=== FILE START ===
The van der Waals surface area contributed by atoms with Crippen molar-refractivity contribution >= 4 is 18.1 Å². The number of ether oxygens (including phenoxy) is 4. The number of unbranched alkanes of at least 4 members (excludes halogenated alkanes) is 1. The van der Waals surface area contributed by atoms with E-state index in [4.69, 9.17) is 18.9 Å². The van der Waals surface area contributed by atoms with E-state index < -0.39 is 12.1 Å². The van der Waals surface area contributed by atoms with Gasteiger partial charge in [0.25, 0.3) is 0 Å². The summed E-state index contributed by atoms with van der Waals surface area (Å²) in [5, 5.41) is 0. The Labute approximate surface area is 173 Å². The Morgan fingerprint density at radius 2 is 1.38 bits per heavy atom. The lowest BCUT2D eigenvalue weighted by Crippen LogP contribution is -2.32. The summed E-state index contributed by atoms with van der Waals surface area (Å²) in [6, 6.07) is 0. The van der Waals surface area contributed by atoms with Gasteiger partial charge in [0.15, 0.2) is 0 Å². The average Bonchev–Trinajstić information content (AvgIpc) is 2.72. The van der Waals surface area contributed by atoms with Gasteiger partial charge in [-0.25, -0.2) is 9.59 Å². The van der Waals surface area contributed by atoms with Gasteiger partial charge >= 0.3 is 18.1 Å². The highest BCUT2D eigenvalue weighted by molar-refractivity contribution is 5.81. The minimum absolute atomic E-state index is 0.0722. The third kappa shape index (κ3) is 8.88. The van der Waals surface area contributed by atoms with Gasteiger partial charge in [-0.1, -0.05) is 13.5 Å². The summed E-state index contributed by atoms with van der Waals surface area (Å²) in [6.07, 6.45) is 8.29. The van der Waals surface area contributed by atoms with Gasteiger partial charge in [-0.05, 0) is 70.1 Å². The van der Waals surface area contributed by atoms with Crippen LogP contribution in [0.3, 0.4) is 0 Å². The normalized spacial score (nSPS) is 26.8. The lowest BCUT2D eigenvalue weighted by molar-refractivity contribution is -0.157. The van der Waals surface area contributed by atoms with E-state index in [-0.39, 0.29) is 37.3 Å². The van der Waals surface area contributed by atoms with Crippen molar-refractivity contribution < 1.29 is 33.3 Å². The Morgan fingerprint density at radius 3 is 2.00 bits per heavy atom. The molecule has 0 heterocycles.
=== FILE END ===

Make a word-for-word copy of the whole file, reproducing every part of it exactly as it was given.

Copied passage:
The van der Waals surface area contributed by atoms with Crippen molar-refractivity contribution >= 4 is 18.1 Å². The number of ether oxygens (including phenoxy) is 4. The number of unbranched alkanes of at least 4 members (excludes halogenated alkanes) is 1. The van der Waals surface area contributed by atoms with E-state index in [4.69, 9.17) is 18.9 Å². The van der Waals surface area contributed by atoms with E-state index < -0.39 is 12.1 Å². The van der Waals surface area contributed by atoms with Gasteiger partial charge in [0.25, 0.3) is 0 Å². The summed E-state index contributed by atoms with van der Waals surface area (Å²) in [5, 5.41) is 0. The Labute approximate surface area is 173 Å². The Morgan fingerprint density at radius 2 is 1.38 bits per heavy atom. The lowest BCUT2D eigenvalue weighted by Crippen LogP contribution is -2.32. The summed E-state index contributed by atoms with van der Waals surface area (Å²) in [6, 6.07) is 0. The van der Waals surface area contributed by atoms with Gasteiger partial charge in [0.15, 0.2) is 0 Å². The average Bonchev–Trinajstić information content (AvgIpc) is 2.72. The van der Waals surface area contributed by atoms with Gasteiger partial charge in [-0.25, -0.2) is 9.59 Å². The van der Waals surface area contributed by atoms with Gasteiger partial charge >= 0.3 is 18.1 Å². The highest BCUT2D eigenvalue weighted by molar-refractivity contribution is 5.81. The minimum absolute atomic E-state index is 0.0722. The third kappa shape index (κ3) is 8.88. The van der Waals surface area contributed by atoms with Gasteiger partial charge in [-0.1, -0.05) is 13.5 Å². The summed E-state index contributed by atoms with van der Waals surface area (Å²) in [6.07, 6.45) is 8.29. The van der Waals surface area contributed by atoms with Gasteiger partial charge in [-0.05, 0) is 70.1 Å². The van der Waals surface area contributed by atoms with Crippen LogP contribution in [0.3, 0.4) is 0 Å². The normalized spacial score (nSPS) is 26.8. The lowest BCUT2D eigenvalue weighted by molar-refractivity contribution is -0.157. The van der Waals surface area contributed by atoms with E-state index in [-0.39, 0.29) is 37.3 Å². The van der Waals surface area contributed by atoms with Crippen molar-refractivity contribution < 1.29 is 33.3 Å². The Morgan fingerprint density at radius 3 is 2.00 bits per heavy atom. The molecule has 0 heterocycles.